Over the last few months, The New York Times and The Washington Post have reported on the “strategic partnership” between Republican presidential candidates Mitt Romney and anti-Israel Representative Ron Paul (R-TX). This week, The Huffington Post’s Sam Stein and Slate’s Dave Weigel both noted that the Paul campaign’s latest negative ad is directed at Romney’s main rival—former Senator Rick Santorum (R-PA)—despite the claims in the ad applying to both Santorum and Romney. Many have speculated that Romney has been courting Paul in order to ensure a unified Republican Party if he receives the nomination. Stein also noted regarding the Romney-Paul relationship:
The Texas Republican has refused to attack Romney during televised debates. He’s also devoted a considerable portion of his vast campaign resources to television ads that undermine Romney’s opponent of the week, from Rick Perry, to Newt Gingrich, to his latest foe, Rick Santorum.
Paul and Romney are reportedly friends, but that seemed like only half the story. The most logical explanation for the alliance was that Romney had promised Paul some sort of future role, either at the GOP convention or even in his administration. Some also speculated that Romney might have plans for Paul’s son, Sen. Rand Paul (R-Ky.)
Lately though, there has been speculation that Romney could select Paul to be his running mate. The Daily Mail’s Toby Harnden wrote after last night’s debate:
After tonight’s debate, in which Ron Paul and Mitt Romney repeatedly attacked Rick Santorum over his 16-year record in Congress, the former US Senator for Pennsylvania hinted that something nefarious was going on.
‘You have to ask Congressman Paul and Governor Romney what they’ve got going together,’ Santorum told reporters in the spin room in Mesa, Arizona. ‘Their commercials look a lot alike and so do their attacks.’
Santorum’s top strategist John Brabender went even further, charging that the two men had ‘joined forces’ and were coordinating attacks against his man.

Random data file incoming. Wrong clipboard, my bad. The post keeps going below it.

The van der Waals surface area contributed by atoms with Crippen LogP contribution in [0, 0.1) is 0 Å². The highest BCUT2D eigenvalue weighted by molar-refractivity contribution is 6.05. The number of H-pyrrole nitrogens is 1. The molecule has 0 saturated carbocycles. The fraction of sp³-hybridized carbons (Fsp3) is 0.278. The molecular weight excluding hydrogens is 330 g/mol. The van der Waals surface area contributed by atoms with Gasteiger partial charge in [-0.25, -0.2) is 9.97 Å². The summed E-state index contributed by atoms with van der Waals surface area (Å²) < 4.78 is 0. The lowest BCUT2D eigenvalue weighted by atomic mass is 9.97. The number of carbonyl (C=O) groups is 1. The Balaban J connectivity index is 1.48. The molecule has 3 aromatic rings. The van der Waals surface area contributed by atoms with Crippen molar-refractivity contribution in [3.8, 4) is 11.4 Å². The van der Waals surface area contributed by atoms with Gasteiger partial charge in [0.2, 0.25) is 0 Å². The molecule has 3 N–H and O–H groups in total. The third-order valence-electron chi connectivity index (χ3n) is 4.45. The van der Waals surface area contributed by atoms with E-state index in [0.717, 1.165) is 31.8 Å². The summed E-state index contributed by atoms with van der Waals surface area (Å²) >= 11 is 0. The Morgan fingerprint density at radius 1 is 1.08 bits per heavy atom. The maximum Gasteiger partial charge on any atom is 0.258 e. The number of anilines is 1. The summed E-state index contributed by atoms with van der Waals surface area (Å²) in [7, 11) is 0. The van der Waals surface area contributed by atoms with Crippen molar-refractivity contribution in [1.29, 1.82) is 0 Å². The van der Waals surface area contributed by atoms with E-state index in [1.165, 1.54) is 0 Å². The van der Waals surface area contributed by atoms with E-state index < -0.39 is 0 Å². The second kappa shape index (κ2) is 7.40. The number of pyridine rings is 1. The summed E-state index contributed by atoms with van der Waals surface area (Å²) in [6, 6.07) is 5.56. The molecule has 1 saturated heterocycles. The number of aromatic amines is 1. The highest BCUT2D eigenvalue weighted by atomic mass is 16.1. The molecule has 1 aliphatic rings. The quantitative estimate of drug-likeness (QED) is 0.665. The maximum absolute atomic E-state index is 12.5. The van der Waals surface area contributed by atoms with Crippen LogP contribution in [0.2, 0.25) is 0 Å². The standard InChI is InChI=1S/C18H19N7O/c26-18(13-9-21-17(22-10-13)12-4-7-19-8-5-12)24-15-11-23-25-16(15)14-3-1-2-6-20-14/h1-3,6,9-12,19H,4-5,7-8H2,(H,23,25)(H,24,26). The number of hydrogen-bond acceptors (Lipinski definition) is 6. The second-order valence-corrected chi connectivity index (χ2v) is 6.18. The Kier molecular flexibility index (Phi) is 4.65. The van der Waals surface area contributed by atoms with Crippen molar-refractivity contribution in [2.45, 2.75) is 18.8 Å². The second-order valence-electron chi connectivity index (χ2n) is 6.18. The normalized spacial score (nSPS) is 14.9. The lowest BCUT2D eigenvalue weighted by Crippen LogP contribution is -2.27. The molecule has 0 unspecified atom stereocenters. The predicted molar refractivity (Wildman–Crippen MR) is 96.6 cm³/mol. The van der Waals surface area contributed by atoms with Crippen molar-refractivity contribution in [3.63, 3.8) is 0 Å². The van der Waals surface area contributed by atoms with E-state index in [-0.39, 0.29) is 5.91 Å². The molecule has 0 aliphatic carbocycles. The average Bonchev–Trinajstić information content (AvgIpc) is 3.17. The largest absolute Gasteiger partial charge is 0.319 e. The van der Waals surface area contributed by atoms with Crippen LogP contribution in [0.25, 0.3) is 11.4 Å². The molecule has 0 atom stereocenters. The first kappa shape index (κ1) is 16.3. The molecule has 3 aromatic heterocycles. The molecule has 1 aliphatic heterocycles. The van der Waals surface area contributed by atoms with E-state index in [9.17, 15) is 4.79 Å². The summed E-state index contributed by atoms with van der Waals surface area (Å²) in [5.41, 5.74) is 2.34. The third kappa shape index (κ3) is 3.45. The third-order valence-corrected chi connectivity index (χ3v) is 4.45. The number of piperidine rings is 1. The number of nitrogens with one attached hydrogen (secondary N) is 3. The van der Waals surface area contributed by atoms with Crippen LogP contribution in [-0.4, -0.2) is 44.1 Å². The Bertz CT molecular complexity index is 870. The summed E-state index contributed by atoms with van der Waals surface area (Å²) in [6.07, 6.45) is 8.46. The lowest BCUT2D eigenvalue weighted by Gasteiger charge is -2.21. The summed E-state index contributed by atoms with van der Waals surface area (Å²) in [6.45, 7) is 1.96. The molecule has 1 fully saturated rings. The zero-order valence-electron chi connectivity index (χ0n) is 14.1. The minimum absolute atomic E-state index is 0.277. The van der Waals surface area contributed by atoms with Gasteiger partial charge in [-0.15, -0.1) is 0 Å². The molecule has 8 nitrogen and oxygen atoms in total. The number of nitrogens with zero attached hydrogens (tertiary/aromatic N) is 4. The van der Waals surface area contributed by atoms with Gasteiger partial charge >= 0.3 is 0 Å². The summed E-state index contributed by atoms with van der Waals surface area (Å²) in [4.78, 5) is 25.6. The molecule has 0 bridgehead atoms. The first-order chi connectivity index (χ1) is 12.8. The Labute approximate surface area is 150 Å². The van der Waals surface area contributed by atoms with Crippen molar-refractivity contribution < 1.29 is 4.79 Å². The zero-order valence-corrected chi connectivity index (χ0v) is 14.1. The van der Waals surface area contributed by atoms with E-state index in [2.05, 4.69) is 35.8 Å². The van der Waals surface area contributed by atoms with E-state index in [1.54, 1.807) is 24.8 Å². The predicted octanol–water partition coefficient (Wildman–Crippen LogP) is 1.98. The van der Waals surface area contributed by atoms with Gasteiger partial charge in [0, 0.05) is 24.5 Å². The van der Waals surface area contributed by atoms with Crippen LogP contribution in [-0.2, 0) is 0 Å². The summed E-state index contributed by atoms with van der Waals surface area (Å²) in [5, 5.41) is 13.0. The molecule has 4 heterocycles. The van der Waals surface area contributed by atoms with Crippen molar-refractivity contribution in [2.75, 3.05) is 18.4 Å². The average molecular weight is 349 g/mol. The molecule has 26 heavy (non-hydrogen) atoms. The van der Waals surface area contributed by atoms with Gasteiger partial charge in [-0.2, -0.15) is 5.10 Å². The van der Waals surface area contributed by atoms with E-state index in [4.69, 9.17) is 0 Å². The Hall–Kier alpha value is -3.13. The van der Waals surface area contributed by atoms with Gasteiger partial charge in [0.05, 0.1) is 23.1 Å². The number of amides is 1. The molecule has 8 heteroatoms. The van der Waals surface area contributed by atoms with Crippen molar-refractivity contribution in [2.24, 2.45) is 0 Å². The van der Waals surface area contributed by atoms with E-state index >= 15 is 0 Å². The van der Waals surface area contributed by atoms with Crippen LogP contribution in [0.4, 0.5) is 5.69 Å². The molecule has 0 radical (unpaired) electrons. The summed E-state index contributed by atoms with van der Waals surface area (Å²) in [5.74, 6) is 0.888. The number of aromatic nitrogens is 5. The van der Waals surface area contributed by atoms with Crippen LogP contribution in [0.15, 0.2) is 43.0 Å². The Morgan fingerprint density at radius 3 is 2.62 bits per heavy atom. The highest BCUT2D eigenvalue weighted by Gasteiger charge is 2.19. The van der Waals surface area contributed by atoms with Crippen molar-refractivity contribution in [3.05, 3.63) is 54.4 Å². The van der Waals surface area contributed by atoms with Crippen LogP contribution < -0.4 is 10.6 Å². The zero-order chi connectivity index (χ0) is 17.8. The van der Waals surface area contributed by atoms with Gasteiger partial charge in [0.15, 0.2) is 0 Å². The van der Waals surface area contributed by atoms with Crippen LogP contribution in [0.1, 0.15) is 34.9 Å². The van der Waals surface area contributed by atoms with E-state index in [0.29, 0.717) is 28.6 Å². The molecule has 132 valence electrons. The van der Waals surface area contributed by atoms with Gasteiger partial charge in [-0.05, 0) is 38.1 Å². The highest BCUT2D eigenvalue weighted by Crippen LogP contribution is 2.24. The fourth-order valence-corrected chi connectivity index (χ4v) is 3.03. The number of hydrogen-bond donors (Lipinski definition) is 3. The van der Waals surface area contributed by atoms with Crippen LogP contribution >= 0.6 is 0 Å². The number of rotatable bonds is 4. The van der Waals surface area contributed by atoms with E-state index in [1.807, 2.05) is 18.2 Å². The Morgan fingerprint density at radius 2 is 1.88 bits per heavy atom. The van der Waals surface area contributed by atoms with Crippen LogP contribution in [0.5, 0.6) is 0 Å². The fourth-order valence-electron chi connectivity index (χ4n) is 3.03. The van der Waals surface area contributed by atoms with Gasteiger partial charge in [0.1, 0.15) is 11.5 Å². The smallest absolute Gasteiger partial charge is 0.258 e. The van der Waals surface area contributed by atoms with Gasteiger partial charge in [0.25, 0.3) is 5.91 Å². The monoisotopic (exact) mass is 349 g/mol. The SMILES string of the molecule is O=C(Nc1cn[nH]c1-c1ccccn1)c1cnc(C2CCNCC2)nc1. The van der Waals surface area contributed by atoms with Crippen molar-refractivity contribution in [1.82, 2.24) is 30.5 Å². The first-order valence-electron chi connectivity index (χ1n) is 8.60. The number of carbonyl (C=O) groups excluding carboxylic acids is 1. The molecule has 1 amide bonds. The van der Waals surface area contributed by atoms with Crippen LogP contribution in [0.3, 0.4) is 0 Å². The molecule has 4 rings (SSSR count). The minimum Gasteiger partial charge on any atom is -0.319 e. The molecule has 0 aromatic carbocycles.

‘Clearly there’s a tag team strategy between Ron Paul and Mitt Romney. For all I know, Mitt Romney might be considering Ron Paul as his running mate. Clearly there is now an alliance between those two and you saw that certainly in the debate.’
Senator Rand Paul first discussed his higher aspirations at the beginning of this year. He said he wouldn’t close the door on being a Vice Presidential candidate. After a speech in Louisville today, Paul held that door firmly open, saying he wants to be part of the national debate.
Paul’s name has swirled as a possible pick that would give Romney points with the Tea Party.
When asked directly what he would say if Romney made the offer, Paul tried to punt.
‘I don’t know if I can answer that question, but I can say it would be an honor to be considered,’ he said.
The Daily Caller’s Matt Lewis wrote:
Of course, this could be much ado about nothing - just a politician answering a question. On the other hand, it is sure to spark more speculation that some sort of deal may be in the works between the Romney and Paul camps. It’s not as if Ron Paul’s campaign hasn’t stoked speculation. As the Dallas Morning News reported, Paul’s national campaign chairman, Jesse Benton, recently said: ‘Any Republican should have Rand Paul on his short list.’
On the surface, tapping Paul as veep might not make sense. But conservatives are refusing to go along and eat the dog food with Romney - and adding Rand Paul to the ticket would fire conservatives up - and ensure that Ron Paul drops any plans to launch a 3rd party challenge.
And just imagine if Romney arrives at the GOP convention needing some of Paul’s delegates to win the nomination?
It’s not an absurd idea.
The New Yorker’s Kelefa Sanneh observed that the elder Paul—by being quiescent and cooperating with Romney and the mainstream of the GOP—could be paving the way for a future presidential run by his son:
There is only one politician whom Paul regularly praises in his speeches-a man he coyly refers to as a ‘senator from Kentucky.’ If Paul sees a future for himself in the Republican Party, it is through his son Rand, who might have an easier time than his father in attracting traditional conservatives to his cause. (During his campaign for the Senate, for example, Rand Paul declined to rule out using force to stop Iran from developing nuclear weapons.) Unlike most politicians on the verge of retirement, Paul can’t accurately claim that he has nothing to lose by breaking with the party that has been his home for all but one of his years in politics. Hope for his son’s prospects-and a disinclination to put him in an awkward position-might be enough to keep Paul from ending his political career with another third-party campaign. If he split the vote, indirectly helping to reëlect [sic] Obama, it might be a long time before Republicans were willing to get behind anyone named Paul.
More information on why Ron Paul matters is available here.
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